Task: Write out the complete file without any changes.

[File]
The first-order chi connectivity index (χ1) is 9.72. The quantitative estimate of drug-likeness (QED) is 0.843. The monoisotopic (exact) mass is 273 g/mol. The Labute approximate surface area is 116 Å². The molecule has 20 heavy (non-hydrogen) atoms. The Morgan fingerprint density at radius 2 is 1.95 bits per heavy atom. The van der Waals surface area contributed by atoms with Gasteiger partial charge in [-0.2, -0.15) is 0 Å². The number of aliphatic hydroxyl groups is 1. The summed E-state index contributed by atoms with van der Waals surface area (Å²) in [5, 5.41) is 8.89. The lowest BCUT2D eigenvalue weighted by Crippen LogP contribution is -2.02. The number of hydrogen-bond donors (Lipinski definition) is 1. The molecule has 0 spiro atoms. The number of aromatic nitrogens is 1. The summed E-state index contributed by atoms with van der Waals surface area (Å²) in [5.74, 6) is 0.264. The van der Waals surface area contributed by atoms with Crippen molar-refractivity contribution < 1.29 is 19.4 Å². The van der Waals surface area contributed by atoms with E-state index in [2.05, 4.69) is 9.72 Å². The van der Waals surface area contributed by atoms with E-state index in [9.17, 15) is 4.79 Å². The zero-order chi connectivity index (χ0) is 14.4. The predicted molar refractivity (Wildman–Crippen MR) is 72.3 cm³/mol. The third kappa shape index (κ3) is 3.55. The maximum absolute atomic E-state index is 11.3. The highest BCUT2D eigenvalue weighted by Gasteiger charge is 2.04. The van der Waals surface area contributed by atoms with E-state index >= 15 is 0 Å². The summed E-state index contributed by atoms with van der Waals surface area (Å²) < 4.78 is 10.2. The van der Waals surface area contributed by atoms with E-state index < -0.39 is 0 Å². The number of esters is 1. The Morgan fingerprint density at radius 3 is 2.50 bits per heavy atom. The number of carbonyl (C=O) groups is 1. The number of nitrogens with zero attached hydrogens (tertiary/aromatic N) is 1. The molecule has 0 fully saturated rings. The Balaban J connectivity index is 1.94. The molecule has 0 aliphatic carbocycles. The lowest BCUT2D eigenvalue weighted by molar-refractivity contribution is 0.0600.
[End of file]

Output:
The first-order chi connectivity index (χ1) is 9.72. The quantitative estimate of drug-likeness (QED) is 0.843. The monoisotopic (exact) mass is 273 g/mol. The Labute approximate surface area is 116 Å². The molecule has 20 heavy (non-hydrogen) atoms. The Morgan fingerprint density at radius 2 is 1.95 bits per heavy atom. The van der Waals surface area contributed by atoms with Gasteiger partial charge in [-0.2, -0.15) is 0 Å². The number of aliphatic hydroxyl groups is 1. The summed E-state index contributed by atoms with van der Waals surface area (Å²) in [5, 5.41) is 8.89. The lowest BCUT2D eigenvalue weighted by Crippen LogP contribution is -2.02. The number of hydrogen-bond donors (Lipinski definition) is 1. The molecule has 0 spiro atoms. The number of aromatic nitrogens is 1. The summed E-state index contributed by atoms with van der Waals surface area (Å²) in [5.74, 6) is 0.264. The van der Waals surface area contributed by atoms with Crippen molar-refractivity contribution < 1.29 is 19.4 Å². The van der Waals surface area contributed by atoms with E-state index in [2.05, 4.69) is 9.72 Å². The van der Waals surface area contributed by atoms with E-state index in [9.17, 15) is 4.79 Å². The zero-order chi connectivity index (χ0) is 14.4. The predicted molar refractivity (Wildman–Crippen MR) is 72.3 cm³/mol. The third kappa shape index (κ3) is 3.55. The maximum absolute atomic E-state index is 11.3. The highest BCUT2D eigenvalue weighted by Gasteiger charge is 2.04. The van der Waals surface area contributed by atoms with E-state index >= 15 is 0 Å². The summed E-state index contributed by atoms with van der Waals surface area (Å²) < 4.78 is 10.2. The van der Waals surface area contributed by atoms with E-state index < -0.39 is 0 Å². The number of esters is 1. The Morgan fingerprint density at radius 3 is 2.50 bits per heavy atom. The number of carbonyl (C=O) groups is 1. The number of nitrogens with zero attached hydrogens (tertiary/aromatic N) is 1. The molecule has 0 fully saturated rings. The Balaban J connectivity index is 1.94. The molecule has 0 aliphatic carbocycles. The lowest BCUT2D eigenvalue weighted by molar-refractivity contribution is 0.0600.